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Rouhani government under pressure to halt 3G network | ASHARQ AL-AWSAT English Archive 2005 -2017
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A man looks at a BlackBerry product display in a shop at a mobile and computer shopping complex in northern Tehran, Iran, on January 18, 2011. (Reuters/Raheb Homavandi)

A man looks at a BlackBerry product display in a shop at a mobile and computer shopping complex in northern Tehran, Iran, on January 18, 2011. (Reuters/Raheb Homavandi)

A man looks at a BlackBerry product display in a shop at a mobile and computer shopping complex in northern Tehran, Iran, on January 18, 2011. (Reuters/Raheb Homavandi)

London, Asharq Al-Awsat—A political showdown between Iran’s President Hassan Rouhani and his conservative opponents is brewing over plans to renew licenses and expand the country’s 3G cellular phone network, in a development that could have a massive impact on the country’s telecommunications sector.

Iran’s Minister of Communication Mahmoud Vaezi faced a new wave of political pressure against the government’s plan to roll out a 3G network and grant licenses to private sector firms over the weekend, after criticism from political and religious figures. On the sideline of a working meeting with his Qatari counterpart Hessa Al Jaber in Tehran on Saturday, Vaezi was repeatedly asked by reporters about the fate of 3G and 4G technology, which provides much faster data transmission via cellular phone networks.

A number of MPs and a leading Shi’ite cleric, Ayatollah Makarem Shirazi, condemned the Iranian Communication Ministry’s plans to roll out faster cellular networks and make them available for more users. Iranian media reported on Friday that Ayatollah Shirazi had issued a fatwa banning any attempts “to expand the speed and multimedia capability of mobile networks,” which he said was against “religion, morality and humanity.”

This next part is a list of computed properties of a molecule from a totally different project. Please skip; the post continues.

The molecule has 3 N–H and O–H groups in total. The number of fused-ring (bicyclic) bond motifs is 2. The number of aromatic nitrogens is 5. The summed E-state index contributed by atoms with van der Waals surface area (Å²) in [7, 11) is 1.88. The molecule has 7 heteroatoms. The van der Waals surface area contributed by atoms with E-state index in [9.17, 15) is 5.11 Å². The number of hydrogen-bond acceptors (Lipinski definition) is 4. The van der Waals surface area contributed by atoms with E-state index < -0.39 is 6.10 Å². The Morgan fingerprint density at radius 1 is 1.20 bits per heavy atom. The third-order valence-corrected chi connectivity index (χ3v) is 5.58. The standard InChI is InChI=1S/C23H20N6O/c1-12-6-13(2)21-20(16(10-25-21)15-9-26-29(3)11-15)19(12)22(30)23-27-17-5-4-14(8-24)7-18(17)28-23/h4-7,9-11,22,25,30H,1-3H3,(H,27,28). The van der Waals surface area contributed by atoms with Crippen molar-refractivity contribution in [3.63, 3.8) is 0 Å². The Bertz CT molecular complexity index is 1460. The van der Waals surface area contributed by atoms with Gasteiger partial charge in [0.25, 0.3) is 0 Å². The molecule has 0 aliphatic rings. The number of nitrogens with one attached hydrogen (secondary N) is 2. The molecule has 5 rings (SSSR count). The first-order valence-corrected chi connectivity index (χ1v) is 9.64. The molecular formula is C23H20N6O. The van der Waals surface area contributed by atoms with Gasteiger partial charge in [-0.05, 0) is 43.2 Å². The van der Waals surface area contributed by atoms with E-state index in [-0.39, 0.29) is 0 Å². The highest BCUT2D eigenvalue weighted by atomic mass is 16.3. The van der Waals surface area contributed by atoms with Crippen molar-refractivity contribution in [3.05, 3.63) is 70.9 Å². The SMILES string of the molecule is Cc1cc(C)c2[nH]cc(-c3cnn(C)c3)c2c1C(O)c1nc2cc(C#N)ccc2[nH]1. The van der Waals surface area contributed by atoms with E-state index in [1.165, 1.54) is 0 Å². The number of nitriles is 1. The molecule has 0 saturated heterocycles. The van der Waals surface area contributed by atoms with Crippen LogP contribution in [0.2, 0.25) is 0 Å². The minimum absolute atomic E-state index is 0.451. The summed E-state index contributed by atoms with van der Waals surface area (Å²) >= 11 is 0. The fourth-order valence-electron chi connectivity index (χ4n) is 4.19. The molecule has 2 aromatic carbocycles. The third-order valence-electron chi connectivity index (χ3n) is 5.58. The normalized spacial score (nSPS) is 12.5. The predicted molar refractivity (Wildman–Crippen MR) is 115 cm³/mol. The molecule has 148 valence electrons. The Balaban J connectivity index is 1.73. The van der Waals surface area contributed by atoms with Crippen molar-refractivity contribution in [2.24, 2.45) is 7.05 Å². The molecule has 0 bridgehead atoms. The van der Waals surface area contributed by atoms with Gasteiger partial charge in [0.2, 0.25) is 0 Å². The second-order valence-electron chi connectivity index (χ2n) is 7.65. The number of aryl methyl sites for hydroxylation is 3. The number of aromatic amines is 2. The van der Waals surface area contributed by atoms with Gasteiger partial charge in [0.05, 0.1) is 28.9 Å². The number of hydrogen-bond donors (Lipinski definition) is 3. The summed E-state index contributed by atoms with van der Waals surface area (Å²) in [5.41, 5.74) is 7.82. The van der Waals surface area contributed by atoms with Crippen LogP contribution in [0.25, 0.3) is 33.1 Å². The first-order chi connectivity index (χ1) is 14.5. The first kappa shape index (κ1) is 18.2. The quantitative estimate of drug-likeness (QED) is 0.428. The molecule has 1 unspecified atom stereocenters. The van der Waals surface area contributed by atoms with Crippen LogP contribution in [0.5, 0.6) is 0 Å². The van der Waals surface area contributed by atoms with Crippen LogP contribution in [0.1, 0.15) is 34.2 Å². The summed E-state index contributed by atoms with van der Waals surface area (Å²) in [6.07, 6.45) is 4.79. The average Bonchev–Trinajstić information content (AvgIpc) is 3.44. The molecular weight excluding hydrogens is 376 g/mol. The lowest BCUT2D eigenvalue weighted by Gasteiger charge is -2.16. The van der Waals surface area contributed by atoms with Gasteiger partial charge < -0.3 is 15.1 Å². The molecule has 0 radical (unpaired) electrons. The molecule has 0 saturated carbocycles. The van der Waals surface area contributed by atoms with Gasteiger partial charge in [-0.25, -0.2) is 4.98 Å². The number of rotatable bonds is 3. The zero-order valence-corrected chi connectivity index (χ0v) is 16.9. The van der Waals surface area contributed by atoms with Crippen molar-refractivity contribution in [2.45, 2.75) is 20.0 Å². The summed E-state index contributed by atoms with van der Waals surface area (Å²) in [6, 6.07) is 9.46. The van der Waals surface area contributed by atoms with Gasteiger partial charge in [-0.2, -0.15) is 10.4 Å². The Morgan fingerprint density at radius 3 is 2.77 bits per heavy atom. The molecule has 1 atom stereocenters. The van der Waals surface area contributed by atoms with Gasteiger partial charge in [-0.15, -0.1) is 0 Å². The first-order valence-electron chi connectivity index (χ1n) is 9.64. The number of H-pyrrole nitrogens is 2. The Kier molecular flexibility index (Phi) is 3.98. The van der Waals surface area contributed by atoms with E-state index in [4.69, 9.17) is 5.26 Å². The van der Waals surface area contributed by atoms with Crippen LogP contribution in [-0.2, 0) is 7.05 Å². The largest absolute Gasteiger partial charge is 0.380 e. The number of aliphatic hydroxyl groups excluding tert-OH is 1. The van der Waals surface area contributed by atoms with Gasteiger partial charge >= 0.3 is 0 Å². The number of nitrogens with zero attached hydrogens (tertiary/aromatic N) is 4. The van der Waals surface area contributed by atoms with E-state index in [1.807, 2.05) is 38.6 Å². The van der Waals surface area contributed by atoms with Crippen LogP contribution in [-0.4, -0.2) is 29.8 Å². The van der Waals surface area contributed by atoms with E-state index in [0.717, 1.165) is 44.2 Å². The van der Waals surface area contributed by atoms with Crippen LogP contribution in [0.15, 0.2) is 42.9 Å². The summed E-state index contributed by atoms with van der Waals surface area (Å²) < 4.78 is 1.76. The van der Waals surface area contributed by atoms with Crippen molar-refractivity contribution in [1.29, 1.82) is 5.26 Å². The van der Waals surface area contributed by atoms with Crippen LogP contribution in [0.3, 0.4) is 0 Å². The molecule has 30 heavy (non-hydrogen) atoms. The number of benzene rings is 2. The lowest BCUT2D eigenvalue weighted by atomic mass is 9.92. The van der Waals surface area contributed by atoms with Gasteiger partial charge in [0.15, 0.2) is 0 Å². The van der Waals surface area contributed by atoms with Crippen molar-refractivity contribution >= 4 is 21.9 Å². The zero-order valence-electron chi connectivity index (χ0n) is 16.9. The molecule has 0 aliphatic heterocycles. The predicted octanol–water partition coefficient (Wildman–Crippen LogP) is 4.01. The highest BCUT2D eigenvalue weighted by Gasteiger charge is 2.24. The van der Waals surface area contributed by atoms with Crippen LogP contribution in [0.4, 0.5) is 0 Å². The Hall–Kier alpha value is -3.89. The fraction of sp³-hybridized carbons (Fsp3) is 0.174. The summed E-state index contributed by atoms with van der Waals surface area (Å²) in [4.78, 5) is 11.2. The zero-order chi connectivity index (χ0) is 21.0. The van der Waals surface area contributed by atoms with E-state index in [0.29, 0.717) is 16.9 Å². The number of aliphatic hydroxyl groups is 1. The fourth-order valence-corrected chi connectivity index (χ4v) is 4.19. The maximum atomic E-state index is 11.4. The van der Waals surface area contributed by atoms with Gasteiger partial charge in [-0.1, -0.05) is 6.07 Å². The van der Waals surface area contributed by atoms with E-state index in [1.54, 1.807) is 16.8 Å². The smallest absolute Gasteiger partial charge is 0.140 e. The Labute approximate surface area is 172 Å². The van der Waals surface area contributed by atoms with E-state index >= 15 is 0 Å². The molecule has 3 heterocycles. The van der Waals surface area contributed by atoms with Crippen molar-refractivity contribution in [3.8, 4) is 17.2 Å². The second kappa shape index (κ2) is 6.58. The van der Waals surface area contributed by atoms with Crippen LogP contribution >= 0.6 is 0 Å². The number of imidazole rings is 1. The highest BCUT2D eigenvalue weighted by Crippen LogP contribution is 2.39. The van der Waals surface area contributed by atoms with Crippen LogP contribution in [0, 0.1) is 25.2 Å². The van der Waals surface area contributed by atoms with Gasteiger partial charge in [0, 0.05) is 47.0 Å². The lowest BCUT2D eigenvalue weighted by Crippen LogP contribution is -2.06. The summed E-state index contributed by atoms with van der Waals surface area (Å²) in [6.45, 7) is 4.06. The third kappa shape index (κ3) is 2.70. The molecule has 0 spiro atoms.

Nasrollah Pejman, a radical MP associated with the conservative Resistance Front, warned: “If the minister continues to go ahead with increasing bandwidth and Internet speed, then we will push for his impeachment and removal from the cabinet.”

“We will vigorously prevent all attempts by the [communication] minister to expand 3G technology, and if our warnings are not heeded, then the necessary course of action will be taken,” he added.

The fierce opposition by radical elements against providing faster Internet services is in line with previous efforts to prevent the increasingly tech-savvy Iranian public from using high-speed Internet. Iranians’ use of social media platforms like Facebook and Twitter during the 2009 unrest over alleged election fraud led to a widespread cyber-crackdown orchestrated by various organizations under the authority of Iranian Supreme Leader Grand Ayatollah Ali Khamenei.

According to Iran’s constitution, TV and radio broadcasting, as well as all telecommunications infrastructure, fall under government administration. TV and radio channels are supervised by officials appointed by the Supreme Leader, not the Iranian Presidency.

From the outset of his term, President Rouhani has vowed to secure better telecommunications services and relax online restrictions in Iran, charging Vaezi with pressing ahead to enhance the country’s ailing and stagnant telecommunications infrastructure inherited from previous administrations. He also maintains an official Twitter account, despite the fact that the service is blocked by Iran’s Internet censors.

In a recent speech, Rouhani complained about Iranian state TV and Radio’s coverage of his government and its policies, praising the Communication Ministry for offering “much-needed services” to the people. Rouhani views the Internet as the only medium through which his supporters can take popular stands against the constant attacks his administration faces from radicals seeking to frustrate his attempts to implement his policies.

The latest row follows the expiration of the existing 3G license, which was awarded to the company RighTel in 2012. Although the license was extended by one year, it excluded multimedia services. The government has now opened the bidding process to other operators.

In addition to the political backlash caused by this decision, Iran’s lucrative 3G market has the potential to embroil political and religious figures in a new round of confrontation while the bidders seek to secure the best deal for themselves. Even during Mohammad Khatami’s presidency, the development of a 2G network faced harsh criticism. Turkcell, a Turkish-based cellular operator, sought to invest in Iran’s huge and yet untapped telecommunications market, but claims it lost out in 2005 as the result of corrupt practices by a South African rival, MTN, which formed a joint consortium with the Iranian government.

MTN denies the allegations. A multi-billion dollar lawsuit launched by Turkcell in South Africa last November is currently before the courts.